Dallas Cowboys running back Ezekiel Elliott got a reprieve on Tuesday night as he and his attorney are still fighting for him to avoid his six-game suspension he received in late August. The league’s suspension has been blocked by a temporary restraining order issued by a New York federal judge, which means that Elliott is allowed to play.
A federal appeals court overturned a Texas court’s injunction which kept Elliott on the field, whereas US district Judge Pau Crotty’s ruling came five days after that. The next step in the process is to explain to the presiding judge Katherine Polk Failla the reason why a preliminary injunction should not block the suspension. After that, the court should be able to rule on challenges the players’ union brought against the suspension.
The NFL spokesman Brian McCarthy said: “We are confident our arguments will prevail in court when they are taken up again later this month.”
On Thursday, the 5th US Circuit Court of Appeals in New Orleans decided to suspend Elliott, who was placed on the suspended list on Friday. He wasn’t allowed to practice with the team on Tuesday as the Cowboys players gathered after the bye-week.
The league’s Commissioner Roger Goodell suspended Zeke in late August after the time-consuming and exhausting investigation which lasted for the entire year. Elliott was said to be involved in several physical confrontations in the summer of 2016 with his ex-girlfriend Tiffany Thompson.
The prosecutors decided not to pursue the case in Ohio since Elliott was a star at Ohio State, but despite that, the NFL ran its own investigation. During his NFL appeal, while he was under oath, Elliott denied the allegations.
After the suspension announcement by Commissioner Goodell and the weeks of court filings, crucial evidence was withheld from Goodell, according to the NFLPA. Moreover, Goodell and Thompson weren’t called to be witnesses by the arbitrator Harold Henderson, which was considered to be unfair.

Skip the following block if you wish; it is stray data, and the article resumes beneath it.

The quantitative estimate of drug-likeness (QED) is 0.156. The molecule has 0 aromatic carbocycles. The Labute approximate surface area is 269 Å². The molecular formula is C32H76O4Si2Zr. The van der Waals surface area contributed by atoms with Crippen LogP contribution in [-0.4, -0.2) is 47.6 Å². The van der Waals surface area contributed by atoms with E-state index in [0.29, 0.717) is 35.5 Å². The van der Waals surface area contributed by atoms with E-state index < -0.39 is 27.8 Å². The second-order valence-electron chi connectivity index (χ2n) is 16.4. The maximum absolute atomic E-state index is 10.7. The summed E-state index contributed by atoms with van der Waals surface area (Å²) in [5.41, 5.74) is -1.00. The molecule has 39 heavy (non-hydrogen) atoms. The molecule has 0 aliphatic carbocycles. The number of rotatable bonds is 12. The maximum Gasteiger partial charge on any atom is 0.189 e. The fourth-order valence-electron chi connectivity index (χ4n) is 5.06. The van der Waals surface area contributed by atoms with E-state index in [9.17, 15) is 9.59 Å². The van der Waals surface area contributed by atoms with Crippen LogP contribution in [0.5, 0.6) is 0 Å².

Meanwhile, Crotty agreed with the Texas judge that Henderson’s unwillingness and denial to invite Goodell and Thompson as witnesses was a significant mishap in the case. He wrote: “In effect, (Elliott) was deprived of opportunities to explore pertinent and material evidence, which raises sufficiently serious questions.”
On the other hand, attorney Daniel Nash was dissatisfied with the fact that Elliott’s legal team sought relief from courts in Texas instead of New York. He told Crotty that if they were to allow the union to continue delaying the suspension, “every player who’s suspended” will seek relief from the court. He said: “They know under the Brady decision they have no chance of success. None.”
According to attorney Jeffrey Kessler, who represents the NFLPA, they are going to harm Ezekiel Elliott’s career with this suspension, and he said: “He can never get that back.” He defended Zeke by saying that the harm the player faces for being suspended is much higher than the one league has to meet when the suspension is delayed. Crotty agreed with this statement.
The Texas court got the order to dismiss Elliott’s lawsuit, and Judge Amos Mazzant did that on Tuesday. After that, the case has been transferred to New York. In the meantime, three judges in New Orleans voted 2-1 last week that the Texas lawsuit was filed prematurely by the running back’s attorney because Henderson still hasn’t decided on Elliott’s NFL appeal.
The legal team which represented Elliott requested the rehearing before a larger panel of the appeals court, while they were also active in the Southern District of New York where they filed for the restraining order. The league filed in New York court after the denial of Elliott’s appeal since the city is the headquarters of the NFL, plus it was the place of the hearings before Henderson.